More than Human Centred Design
Designing with Intimate Materials and Movements: Making “Menarche Bits”
Marie Louise Juul Søndergaard, KTH Royal Institute of Technology, Stockholm, Sweden
Ozgun Kilic Afsar, KTH Royal Institute of Technology, Stockholm, Sweden
Marianela Ciolfi Felice, KTH Royal Institute of Technology, Stockholm, Sweden
Nadia Campo Woytuk, KTH Royal Institute of Technology, Stockholm, Sweden
Madeline Balaam, KTH Royal Institute of Technology, Stockholm, Sweden
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We have designed an open-ended prototyping kit called Menarche Bits. The purpose of Menarche Bits is to open a design space for young adolescents to create body-worn technologies that respond to their menarche experiences. Menarche is the first menstrual bleeding and it usually occurs between the ages of 9-15. Starting to menstruate is a crucial bodily transition and a time where the body changes a lot. New experiences of bodily fluids, menstrual cramps, and changes in mood can drastically change one’s everyday life in various ways. The aim of Menarche Bits is to support young menstruators to make space for their experiences of menarche and trust their menstruating bodies. Menarche Bits consists of heat elements and shape-changing actuators. These bits can be worn directly on the body by being pressed to the skin, or they can be inserted into pockets in a stretchable fabric as part of a garment. Menarche Bits is supposed to be used in design workshops with young adolescents who recently started to menstruate.
Who is the target audience and why design for them? The target audience for Menarche Bits is young adolescents who recently started to menstruate. While menstruation will follow many years to come, the first experience and the first years of menstruating are crucial for establishing knowledge and compassion with the menstruating body. Starting to menstruate can influence many parts of one's life, such as one’s body perception, social relations with friends and family, and participation in school and sports activities. While some people celebrate the onset of menstruation, it can also be a negative experience associated with shame, pain and lack of knowledge and communication. We believe it is crucial to destigmatise and make space for experiences of menarche, and support young adolescents to trust their own body. We are particular interested in how menstrual cycles influence young adolescents' participation in sports activities. Thus, the intended target audience for Menarche Bits is young adolescents who started to menstruate and who do sports. However, as Menarche Bits are designed for a variety of menstrual experiences to create on-body sensations, they can be used by all menstruating bodies.
What were the challenges or limitations encountered in this project? During the design of Menarche Bits we encountered several challenges, both related to the topic and the design and development of the technology itself. Menarche Bits was designed through a soma-based research through design process. We chose to attune to our own menstruating bodies and work with our own previous menarche experiences before involving people closer to menarche into the project. We expected that taking a somaesthetic approach to menarche could pose several challenges, as menarche is a sensitive topic that is uniquely experienced and it involves intimate areas of the body, which can make such a process uncomfortable or awkward and challenge social rules and personal limits. In addition, the lived experiences of menstruation can be repressed and habitual which can make them difficult to engage with. For these reasons, it became important to establish and nurture a safe, trustworthy and playful environment, and leverage defamiliarization methods to “make strange” how we moved, felt and lived our menstruating bodies.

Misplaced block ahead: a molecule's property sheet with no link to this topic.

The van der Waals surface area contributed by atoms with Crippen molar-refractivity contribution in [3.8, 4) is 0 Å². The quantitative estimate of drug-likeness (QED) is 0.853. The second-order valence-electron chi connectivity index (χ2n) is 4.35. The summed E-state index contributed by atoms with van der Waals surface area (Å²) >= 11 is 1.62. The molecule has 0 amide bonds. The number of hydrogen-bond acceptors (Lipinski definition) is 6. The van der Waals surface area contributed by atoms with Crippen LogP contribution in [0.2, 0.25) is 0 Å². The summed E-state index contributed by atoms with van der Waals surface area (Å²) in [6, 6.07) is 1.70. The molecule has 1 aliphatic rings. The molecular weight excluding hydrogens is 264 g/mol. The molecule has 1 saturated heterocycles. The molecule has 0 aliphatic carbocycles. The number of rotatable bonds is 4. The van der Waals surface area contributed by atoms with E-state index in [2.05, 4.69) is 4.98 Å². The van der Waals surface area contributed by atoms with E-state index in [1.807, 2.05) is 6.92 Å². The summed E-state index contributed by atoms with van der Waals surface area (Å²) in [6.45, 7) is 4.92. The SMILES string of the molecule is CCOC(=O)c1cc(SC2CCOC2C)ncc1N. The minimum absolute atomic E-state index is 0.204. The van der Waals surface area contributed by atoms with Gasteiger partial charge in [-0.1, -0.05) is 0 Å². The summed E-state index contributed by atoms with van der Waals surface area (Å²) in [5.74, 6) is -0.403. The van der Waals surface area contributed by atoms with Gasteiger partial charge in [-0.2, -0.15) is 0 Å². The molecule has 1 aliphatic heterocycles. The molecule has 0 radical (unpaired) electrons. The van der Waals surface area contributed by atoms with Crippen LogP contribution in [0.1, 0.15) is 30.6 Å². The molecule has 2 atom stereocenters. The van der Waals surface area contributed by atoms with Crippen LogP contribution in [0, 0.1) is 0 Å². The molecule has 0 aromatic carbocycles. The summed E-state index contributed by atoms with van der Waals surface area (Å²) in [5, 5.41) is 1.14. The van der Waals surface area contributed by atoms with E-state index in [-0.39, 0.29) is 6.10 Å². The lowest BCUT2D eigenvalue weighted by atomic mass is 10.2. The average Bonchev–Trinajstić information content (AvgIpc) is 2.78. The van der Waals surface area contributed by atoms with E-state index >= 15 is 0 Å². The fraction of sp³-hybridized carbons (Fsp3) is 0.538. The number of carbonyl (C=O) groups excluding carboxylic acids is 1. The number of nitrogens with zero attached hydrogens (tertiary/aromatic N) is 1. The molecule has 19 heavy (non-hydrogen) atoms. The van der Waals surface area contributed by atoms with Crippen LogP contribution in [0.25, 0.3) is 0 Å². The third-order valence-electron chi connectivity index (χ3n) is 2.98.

What are the opportunities and next steps for this project? We have found shape-changing technologies to be a curious and evocative material in connection with the menstruating body, due to their ability to continuously change form, state and behaviour. Our preliminary experience of using Menarche Bits is that they can facilitate intimate interactions in close contact with the changing body. More precisely, we are looking into the opportunities of 1) designing for movement through actuation, 2) changing shape with the changing body, and 3) corresponding to the materiality of the body. Our next steps are to invite young adolescents to design workshops where we will open conversations about experiences of menarche and menstrual cycles in sports, and use Menarche Bits to respond to those experiences. Other future work includes developing the material qualities of Menarche Bits with PDMS-based materials and the possibilities of using bodily fluids to activate them.
To the Demo Visitors: Menarche Bits is supposed to be experienced on the body, and not through a screen. Still, we would love to hear visitors’ feedback on our project. What is your first impression of Menarche Bits? How do they make you feel? What do they make you think? While you cannot actually touch Menarche Bits, how do you imagine the feeling of them as they touch your skin? Think of your direct or indirect experiences of (the first) menstruation. How do you imagine that Menarche Bits could be used for unique menstrual experiences? How do your think they could be developed? We are curious about how other people of various bodies, cultures, and expertises would interact with Menarche Bits. Please reach out to us, if you are interested in chatting with us. We hope that Menarche Bits can contribute to designing with intimate materials and movements of the menstruating body. We believe it is crucial to nurture bodily intimacy in sensitive and taboo topics, and to make space for new movements and for being human in times of change.